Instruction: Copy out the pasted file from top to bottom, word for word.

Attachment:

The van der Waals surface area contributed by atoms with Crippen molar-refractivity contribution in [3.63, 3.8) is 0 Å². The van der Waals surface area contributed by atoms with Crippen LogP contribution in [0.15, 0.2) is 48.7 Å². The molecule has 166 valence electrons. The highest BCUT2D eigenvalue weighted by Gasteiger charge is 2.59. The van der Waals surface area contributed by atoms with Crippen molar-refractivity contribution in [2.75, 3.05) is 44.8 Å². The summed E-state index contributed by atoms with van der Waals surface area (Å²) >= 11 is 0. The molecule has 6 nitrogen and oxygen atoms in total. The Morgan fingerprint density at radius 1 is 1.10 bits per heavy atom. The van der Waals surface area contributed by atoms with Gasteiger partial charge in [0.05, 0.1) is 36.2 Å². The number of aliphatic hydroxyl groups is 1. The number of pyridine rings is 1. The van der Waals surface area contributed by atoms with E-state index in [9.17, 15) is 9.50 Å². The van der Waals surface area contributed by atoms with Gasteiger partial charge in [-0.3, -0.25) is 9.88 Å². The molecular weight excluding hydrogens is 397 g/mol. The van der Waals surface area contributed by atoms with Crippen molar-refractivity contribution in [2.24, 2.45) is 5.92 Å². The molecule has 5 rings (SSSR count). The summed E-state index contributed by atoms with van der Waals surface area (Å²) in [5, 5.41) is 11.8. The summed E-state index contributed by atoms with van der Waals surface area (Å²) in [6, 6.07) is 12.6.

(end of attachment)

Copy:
The van der Waals surface area contributed by atoms with Crippen molar-refractivity contribution in [3.63, 3.8) is 0 Å². The van der Waals surface area contributed by atoms with Crippen LogP contribution in [0.15, 0.2) is 48.7 Å². The molecule has 166 valence electrons. The highest BCUT2D eigenvalue weighted by Gasteiger charge is 2.59. The van der Waals surface area contributed by atoms with Crippen molar-refractivity contribution in [2.75, 3.05) is 44.8 Å². The summed E-state index contributed by atoms with van der Waals surface area (Å²) >= 11 is 0. The molecule has 6 nitrogen and oxygen atoms in total. The Morgan fingerprint density at radius 1 is 1.10 bits per heavy atom. The van der Waals surface area contributed by atoms with Gasteiger partial charge in [0.05, 0.1) is 36.2 Å². The number of aliphatic hydroxyl groups is 1. The number of pyridine rings is 1. The van der Waals surface area contributed by atoms with E-state index in [9.17, 15) is 9.50 Å². The van der Waals surface area contributed by atoms with Gasteiger partial charge in [-0.3, -0.25) is 9.88 Å². The molecular weight excluding hydrogens is 397 g/mol. The van der Waals surface area contributed by atoms with Crippen molar-refractivity contribution in [2.24, 2.45) is 5.92 Å². The molecule has 5 rings (SSSR count). The summed E-state index contributed by atoms with van der Waals surface area (Å²) in [5, 5.41) is 11.8. The summed E-state index contributed by atoms with van der Waals surface area (Å²) in [6, 6.07) is 12.6.